‘Survey finds nearly 1 in 10 UK employees are addicted to work,’ is the heading of a recent article on the BusinessNewsWales website, which discusses a new report from Love Energy Savings.
We can all agree that the word ‘addiction’ carries negative connotations. Even an addiction to health food or exercise would be seen as a bad thing! But the Love Energy Savings survey has unearthed a worrying trend in our approach to work – specifically, the amount of overtime we’re clocking up each week.
According to the study, almost one in ten (8%) UK employees work a whopping 20 hours or more over their contracted hours every week. Meanwhile, 35% claim that they regularly arrive early or stay late.
Split by demographics, more than 40% of 18 to 24-year-olds admit to working over their standard hours each week – the highest of all age groups. One in ten employees aged between 25 and 34 said they worked over 20 hours of overtime each week.
As the article rightly points out, employees risk both mental and physical health problems by failing to maintain a healthy work-life balance. But why do people work overtime? The study sets out four main reasons:
- Too much work. Employees feel unable to complete their day’s tasks during regular working hours. This becomes an issue when it becomes a regular occurrence, and when workers feel they need to work (often unpaid) overtime just to stay on track.
- Distractions. UC Irvine research claims that employees are interrupted every 11 minutes on average, and it can take up to 23 minutes to get back on track.
- Email overload. In our ‘always connected’ culture, many workers feel they have to send or respond to emails in their own time, during evenings and weekends.
- Career progression. Many workers, especially young professionals, feel like they need to be seen as ‘going the extra mile’ to progress in their role.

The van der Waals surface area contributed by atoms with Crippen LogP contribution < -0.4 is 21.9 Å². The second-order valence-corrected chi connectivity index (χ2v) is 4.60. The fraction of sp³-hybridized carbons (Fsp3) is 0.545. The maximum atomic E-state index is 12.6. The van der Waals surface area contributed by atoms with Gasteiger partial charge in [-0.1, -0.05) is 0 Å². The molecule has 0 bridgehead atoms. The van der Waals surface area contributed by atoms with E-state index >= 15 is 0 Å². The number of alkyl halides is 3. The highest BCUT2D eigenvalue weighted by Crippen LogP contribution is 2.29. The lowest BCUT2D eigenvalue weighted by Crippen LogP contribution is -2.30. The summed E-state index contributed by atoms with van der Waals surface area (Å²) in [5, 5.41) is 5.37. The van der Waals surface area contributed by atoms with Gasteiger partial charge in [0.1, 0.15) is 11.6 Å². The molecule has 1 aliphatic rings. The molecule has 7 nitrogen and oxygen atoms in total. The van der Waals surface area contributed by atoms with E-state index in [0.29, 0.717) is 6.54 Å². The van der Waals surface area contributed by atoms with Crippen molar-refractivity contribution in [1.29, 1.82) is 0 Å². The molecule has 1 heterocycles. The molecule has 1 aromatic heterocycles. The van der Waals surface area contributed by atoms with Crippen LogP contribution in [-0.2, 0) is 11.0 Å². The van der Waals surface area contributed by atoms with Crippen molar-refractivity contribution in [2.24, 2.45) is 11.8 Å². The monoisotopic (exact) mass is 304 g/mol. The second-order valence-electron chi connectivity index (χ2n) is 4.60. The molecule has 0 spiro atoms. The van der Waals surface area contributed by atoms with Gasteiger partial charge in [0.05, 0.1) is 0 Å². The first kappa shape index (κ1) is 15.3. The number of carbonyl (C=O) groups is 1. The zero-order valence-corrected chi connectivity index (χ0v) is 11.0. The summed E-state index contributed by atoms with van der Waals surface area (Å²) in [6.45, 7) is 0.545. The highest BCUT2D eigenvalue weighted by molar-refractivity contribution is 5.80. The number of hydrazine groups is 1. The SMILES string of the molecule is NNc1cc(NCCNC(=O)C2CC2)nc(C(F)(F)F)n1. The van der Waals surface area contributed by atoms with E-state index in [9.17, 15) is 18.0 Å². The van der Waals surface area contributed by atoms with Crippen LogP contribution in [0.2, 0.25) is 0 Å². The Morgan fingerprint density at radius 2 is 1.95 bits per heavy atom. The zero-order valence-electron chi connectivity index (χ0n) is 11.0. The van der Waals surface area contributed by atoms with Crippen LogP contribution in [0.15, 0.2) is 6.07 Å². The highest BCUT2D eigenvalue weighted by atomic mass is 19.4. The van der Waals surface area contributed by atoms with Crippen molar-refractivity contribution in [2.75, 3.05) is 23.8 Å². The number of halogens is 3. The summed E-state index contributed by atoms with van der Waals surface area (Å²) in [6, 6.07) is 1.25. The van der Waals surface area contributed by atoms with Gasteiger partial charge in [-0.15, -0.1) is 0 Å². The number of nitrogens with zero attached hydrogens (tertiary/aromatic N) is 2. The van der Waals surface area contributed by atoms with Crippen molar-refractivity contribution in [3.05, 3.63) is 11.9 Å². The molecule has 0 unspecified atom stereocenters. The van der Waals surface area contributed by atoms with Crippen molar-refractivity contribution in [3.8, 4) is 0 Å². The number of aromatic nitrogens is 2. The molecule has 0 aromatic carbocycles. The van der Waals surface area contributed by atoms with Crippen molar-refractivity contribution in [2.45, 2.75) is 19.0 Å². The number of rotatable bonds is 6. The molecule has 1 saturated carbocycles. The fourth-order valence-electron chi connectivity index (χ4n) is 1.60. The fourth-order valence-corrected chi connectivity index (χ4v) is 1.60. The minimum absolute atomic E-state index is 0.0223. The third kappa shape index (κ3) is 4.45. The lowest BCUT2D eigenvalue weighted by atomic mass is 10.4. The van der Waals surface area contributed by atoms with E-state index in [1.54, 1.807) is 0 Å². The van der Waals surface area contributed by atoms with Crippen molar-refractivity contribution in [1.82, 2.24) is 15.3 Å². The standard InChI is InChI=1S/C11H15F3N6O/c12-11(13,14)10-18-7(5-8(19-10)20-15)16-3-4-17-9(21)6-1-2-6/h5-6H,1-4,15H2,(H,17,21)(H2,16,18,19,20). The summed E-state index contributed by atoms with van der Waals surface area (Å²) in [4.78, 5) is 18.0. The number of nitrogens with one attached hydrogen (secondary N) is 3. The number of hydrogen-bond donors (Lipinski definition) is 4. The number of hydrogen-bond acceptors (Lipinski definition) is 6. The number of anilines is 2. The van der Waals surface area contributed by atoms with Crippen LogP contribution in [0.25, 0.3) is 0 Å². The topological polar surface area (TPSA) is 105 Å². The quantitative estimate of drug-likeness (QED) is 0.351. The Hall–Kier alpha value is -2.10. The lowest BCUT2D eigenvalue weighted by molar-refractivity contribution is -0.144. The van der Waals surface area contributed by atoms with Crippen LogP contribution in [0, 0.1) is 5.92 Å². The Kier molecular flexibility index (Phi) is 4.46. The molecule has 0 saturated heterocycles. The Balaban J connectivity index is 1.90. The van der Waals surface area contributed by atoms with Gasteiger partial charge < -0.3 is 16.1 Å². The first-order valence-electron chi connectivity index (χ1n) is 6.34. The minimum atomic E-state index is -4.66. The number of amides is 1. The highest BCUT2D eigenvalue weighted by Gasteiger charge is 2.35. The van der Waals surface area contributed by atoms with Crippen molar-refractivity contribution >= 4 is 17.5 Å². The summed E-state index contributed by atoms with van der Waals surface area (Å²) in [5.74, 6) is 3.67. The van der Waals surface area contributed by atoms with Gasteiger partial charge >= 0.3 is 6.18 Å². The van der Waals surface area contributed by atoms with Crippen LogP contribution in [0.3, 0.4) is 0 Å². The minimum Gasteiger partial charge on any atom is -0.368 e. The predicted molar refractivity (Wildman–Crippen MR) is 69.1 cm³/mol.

The impact of too much overtime
Working too hard for too long can easily lead to stress, exhaustion and illness among employees. It can even cause more serious issues, like insomnia and high blood pressure.
A study published in the Psychosomatic Medicine journal uncovered that workers with high job demands but lower responsibilities were 45% more likely to develop Type 2 diabetes.
How employers can help
As an employer, you have a duty to make sure your team are happy and safe at work, and that their workloads are manageable. Here are four ways you can prevent your team from overworking:
- Communicate. If you notice certain employees regularly working long hours, it’s down to you to investigate and take action. Speak to them about what’s causing the overtime – you can then offer a practical solution, whether that’s re-allocating some of their work or helping them to manage their time more effectively.
- Limit meetings and emails. Make sure emails and meetings are kept to a minimum – meetings in particular can be a huge time-waster. Only send emails if you need to (asking someone a question face to face can be twice as quick!) and if you have to hold a meeting, make sure it’s attended only by employees who really need to be there.
- Consider your office space. Is your work environment causing too many distractions? Think about creating quiet spaces to help your team remain focused.
- Recognise hard work. Schedule in some one-on-one time with your employees to tell them that all their hard work is appreciated. By recognising their commitment and explaining they aren’t expected to work huge amounts of overtime, this will help them understand you value quality over quantity!
If you think your team would benefit from an office redesign, the experts at Kerr can help. We specialise in the design, build and supply of innovative workspaces – get in touch today to find out more.